Posted by Christine Trillana on
Image credit: Nina Strehl via Unsplash
Our Development and Administrative Associate Christine Trillana, an Asian American woman, expresses her fears over the rise in hate crimes against her community. She calls for us all to engage bravely with efforts to end violence, and shares resources to stop Asian hate.
[Trigger warning, this article mentions acts of violence]
More than a year ago, the coronavirus brought fear and uncertainty to our communities. (Mis)information spread as fast as the virus itself. Media outlets mentioned Wuhan, China where COVID-19 was first reported; driving a narrative that blamed China for the virus. Former U.S President Donald Trump’s references to COVID-19 as the “Chinese virus” put Chinese Americans (and those perceived as Chinese Americans) in danger. Even after Trump’s presidency and amidst the U.S. vaccination rollout, I still fear for Asian American Pacific Islander communities (AAPI). A post-COVID world does not equate to a post-racial world.
On March 26th 2021, Vilma Kari was attacked on the sidewalk on her way to church in New York City. The assailant kicked her to the ground and stomped on her head repeatedly, saying she did not “belong here”. He walked away, leaving her on the ground bleeding. The attack was caught on security camera from inside a luxury residential building. The footage also captures the building’s doormen, who remained inside as the violence occurred; one of them even closing the door on Vilma.
Vilma’s story was an added weight on my already-heavy heart. Exactly two weeks earlier, a mass shooting left eight people dead in the state of Georgia. Of the eight victims, six were Asian women. The shooting was an example of intersectionality: violence based on gender and on race. I saw my identity in the crosshairs and my worst fear realized; that as an Asian American woman I could be sexualized, dehumanized, and my life put in danger.
I was still feeling vulnerable when Vilma’s story trended on Facebook. It hit closer to home – literally and figuratively. Vilma is a 65-year-old woman who emigrated from the Philippines to New York City. Just outside the city lives my own Filipino mother who is already risking her life daily working in a hospital during a pandemic. Would someone tell my Mom she does not belong here? While I still needed time to reclaim my peace after the shooting in Georgia, Vilma’s story reminded me that it wouldn’t be enough; I must also do my part to help reclaim peace for the global Asian community.
The way I see it, there is an important difference between reclaiming or seeking peace for ourselves, and peacebuilding. Seeking peace is a personal effort that ultimately helps us to manage and find respite from the trauma and stressors in our lives. Peacebuilding, on the other hand, is different. What is being built is not just for you as an individual, but for the communities you belong to. Peacebuilding is a social act. Therefore, if we choose to build peace, we must be brave enough to engage with others.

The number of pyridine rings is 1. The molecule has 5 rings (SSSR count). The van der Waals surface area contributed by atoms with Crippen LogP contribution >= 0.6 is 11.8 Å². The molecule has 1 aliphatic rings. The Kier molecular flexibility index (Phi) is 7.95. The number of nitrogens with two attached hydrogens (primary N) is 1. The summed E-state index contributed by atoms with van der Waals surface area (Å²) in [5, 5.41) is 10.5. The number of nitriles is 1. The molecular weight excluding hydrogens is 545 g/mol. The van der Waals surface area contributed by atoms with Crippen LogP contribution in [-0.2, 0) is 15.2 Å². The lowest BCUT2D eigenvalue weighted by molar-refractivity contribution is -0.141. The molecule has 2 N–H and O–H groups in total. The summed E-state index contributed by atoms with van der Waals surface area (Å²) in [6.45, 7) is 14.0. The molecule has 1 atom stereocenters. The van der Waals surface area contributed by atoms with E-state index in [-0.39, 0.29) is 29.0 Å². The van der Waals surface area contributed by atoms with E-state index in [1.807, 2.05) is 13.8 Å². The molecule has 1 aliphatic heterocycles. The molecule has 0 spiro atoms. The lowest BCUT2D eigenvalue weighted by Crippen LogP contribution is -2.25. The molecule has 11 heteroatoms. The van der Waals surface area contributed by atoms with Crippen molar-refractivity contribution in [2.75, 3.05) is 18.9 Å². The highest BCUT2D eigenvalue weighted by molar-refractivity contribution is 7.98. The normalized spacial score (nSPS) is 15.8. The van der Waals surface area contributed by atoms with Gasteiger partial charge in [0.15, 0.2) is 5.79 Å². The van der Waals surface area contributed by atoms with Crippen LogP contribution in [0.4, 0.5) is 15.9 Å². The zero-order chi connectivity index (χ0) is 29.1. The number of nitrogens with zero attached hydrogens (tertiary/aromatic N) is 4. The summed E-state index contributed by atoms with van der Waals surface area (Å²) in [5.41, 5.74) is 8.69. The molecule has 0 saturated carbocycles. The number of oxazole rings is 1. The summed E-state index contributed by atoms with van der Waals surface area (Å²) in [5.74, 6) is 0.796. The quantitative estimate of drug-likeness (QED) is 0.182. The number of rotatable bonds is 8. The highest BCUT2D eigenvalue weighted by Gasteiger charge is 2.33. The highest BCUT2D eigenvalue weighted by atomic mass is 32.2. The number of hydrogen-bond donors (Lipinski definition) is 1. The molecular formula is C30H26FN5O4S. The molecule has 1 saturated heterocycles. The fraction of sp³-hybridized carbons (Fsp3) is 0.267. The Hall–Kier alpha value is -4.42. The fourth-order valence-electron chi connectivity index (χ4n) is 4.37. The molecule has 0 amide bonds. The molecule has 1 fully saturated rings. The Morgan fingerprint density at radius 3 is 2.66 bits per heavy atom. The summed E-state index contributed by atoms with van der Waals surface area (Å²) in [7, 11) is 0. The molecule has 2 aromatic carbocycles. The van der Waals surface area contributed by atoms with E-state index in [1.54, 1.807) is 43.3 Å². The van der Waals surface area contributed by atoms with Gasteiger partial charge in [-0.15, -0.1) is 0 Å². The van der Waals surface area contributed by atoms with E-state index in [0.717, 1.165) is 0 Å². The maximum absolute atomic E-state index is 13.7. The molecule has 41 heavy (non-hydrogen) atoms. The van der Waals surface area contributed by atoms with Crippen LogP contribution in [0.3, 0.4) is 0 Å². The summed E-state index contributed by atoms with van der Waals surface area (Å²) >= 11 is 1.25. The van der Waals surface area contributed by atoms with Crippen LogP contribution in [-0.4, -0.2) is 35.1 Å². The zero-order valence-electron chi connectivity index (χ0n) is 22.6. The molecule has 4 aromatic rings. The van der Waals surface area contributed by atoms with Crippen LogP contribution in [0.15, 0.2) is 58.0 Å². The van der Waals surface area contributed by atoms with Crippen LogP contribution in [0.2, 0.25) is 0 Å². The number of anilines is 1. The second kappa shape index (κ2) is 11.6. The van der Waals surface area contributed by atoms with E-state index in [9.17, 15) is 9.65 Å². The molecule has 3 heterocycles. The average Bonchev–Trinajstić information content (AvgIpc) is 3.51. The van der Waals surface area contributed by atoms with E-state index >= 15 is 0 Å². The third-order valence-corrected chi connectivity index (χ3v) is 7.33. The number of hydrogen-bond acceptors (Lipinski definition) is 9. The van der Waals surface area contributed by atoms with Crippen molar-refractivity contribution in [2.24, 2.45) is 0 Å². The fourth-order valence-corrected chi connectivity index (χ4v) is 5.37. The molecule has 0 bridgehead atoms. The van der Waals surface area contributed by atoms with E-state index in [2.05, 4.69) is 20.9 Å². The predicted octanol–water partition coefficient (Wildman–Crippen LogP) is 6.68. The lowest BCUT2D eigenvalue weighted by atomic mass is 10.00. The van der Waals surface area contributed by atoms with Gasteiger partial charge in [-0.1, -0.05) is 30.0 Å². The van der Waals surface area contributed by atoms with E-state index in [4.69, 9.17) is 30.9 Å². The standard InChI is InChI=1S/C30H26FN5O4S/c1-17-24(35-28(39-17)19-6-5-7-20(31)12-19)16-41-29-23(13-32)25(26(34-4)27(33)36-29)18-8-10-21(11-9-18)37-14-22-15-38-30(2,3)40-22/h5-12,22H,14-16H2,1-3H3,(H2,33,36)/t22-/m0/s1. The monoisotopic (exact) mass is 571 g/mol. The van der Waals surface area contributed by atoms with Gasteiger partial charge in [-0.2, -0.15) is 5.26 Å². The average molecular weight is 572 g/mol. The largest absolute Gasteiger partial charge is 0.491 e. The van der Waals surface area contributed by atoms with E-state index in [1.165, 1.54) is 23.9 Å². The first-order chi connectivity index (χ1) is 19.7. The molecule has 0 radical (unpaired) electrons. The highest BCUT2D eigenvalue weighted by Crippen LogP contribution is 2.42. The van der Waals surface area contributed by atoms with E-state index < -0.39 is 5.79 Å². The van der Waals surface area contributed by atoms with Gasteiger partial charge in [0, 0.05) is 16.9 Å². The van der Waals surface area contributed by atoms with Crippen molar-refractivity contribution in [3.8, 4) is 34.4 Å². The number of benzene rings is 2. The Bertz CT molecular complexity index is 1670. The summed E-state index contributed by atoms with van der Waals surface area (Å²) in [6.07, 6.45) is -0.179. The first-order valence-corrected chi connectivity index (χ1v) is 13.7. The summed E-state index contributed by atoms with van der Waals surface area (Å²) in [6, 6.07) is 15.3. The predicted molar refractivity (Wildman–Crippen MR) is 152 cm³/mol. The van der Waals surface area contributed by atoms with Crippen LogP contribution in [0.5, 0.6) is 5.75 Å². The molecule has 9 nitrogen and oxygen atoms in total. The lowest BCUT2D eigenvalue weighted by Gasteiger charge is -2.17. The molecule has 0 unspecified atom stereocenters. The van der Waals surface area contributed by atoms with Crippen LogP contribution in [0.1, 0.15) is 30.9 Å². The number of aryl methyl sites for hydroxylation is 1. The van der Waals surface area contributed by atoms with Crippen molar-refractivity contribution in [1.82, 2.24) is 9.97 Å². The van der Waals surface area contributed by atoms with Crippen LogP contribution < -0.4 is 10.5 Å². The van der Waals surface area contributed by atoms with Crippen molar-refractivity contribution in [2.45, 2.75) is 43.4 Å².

Engaging with others, particularly perpetrators of violence, can be risky. Unregulated online speech, reinforced by targeted algorithms, has polarized personal and political beliefs. These echo chambers of harmful belief systems have encouraged individuals to publicly dehumanize and abuse others – in this case, those who they believed “caused the coronavirus”. Amongst the aggressors and victims are onlookers, who for varying reasons may feel disengaged or disempowered to do anything. Addressing the issue of disengagement is another conversation, but for those who feel disempowered, there are resources available on how to become an active bystander and respond to harassment safely.
As we “close” the social distance put in place to protect each other’s health, let us continue to prioritize each other’s safety by committing to be active bystanders. In Vilma’s GoFundMe page, her daughter Katherine expressed thanks to those who donated and one person who chose to intervene:
“what this video did not capture was that there was someone who was standing across the street that witnessed my mom getting attacked who yelled and screamed to get the assailant’s attention. That is where the video cuts off as the attacker crossed the street to him.” –Fundraiser by Elizabeth Kari : Help & Support: Official Vilma Kari, NYC, Age 65 (gofundme.com)
One of the first methods each organization advises to avert violence is to distract. I am grateful someone intervened, luring Vilma’s assailant away. My hope is that we all have someone keeping an eye on us from the other side of the street. That in times of need, we are brave enough to be that person on the other side of the street.
To report a hate crime or attack, call 9-11 and visit stopaapihate.org/reportincident/
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